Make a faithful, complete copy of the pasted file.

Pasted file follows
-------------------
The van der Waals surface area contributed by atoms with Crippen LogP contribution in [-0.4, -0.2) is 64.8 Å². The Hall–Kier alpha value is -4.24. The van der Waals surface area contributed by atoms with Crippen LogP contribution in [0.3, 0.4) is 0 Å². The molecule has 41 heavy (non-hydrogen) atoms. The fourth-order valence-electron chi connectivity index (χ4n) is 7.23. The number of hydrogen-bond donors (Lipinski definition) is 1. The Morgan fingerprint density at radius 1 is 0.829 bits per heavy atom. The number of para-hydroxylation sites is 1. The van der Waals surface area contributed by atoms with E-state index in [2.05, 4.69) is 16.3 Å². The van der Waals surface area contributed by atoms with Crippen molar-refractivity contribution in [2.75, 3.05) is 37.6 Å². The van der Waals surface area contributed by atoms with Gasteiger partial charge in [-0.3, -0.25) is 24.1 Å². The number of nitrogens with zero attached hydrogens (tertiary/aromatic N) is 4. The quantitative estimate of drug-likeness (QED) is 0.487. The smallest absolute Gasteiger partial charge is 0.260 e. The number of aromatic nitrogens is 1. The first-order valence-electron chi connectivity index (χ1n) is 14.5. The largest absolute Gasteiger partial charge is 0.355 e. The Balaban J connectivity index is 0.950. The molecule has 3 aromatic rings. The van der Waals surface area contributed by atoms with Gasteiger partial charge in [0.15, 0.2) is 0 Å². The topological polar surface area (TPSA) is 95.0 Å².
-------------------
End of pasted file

The van der Waals surface area contributed by atoms with Crippen LogP contribution in [-0.4, -0.2) is 64.8 Å². The Hall–Kier alpha value is -4.24. The van der Waals surface area contributed by atoms with Crippen LogP contribution in [0.3, 0.4) is 0 Å². The molecule has 41 heavy (non-hydrogen) atoms. The fourth-order valence-electron chi connectivity index (χ4n) is 7.23. The number of hydrogen-bond donors (Lipinski definition) is 1. The Morgan fingerprint density at radius 1 is 0.829 bits per heavy atom. The number of para-hydroxylation sites is 1. The van der Waals surface area contributed by atoms with E-state index in [2.05, 4.69) is 16.3 Å². The van der Waals surface area contributed by atoms with Crippen molar-refractivity contribution in [2.75, 3.05) is 37.6 Å². The van der Waals surface area contributed by atoms with Gasteiger partial charge in [-0.3, -0.25) is 24.1 Å². The number of nitrogens with zero attached hydrogens (tertiary/aromatic N) is 4. The quantitative estimate of drug-likeness (QED) is 0.487. The smallest absolute Gasteiger partial charge is 0.260 e. The number of aromatic nitrogens is 1. The first-order valence-electron chi connectivity index (χ1n) is 14.5. The largest absolute Gasteiger partial charge is 0.355 e. The Balaban J connectivity index is 0.950. The molecule has 3 aromatic rings. The van der Waals surface area contributed by atoms with Gasteiger partial charge in [0.15, 0.2) is 0 Å². The topological polar surface area (TPSA) is 95.0 Å².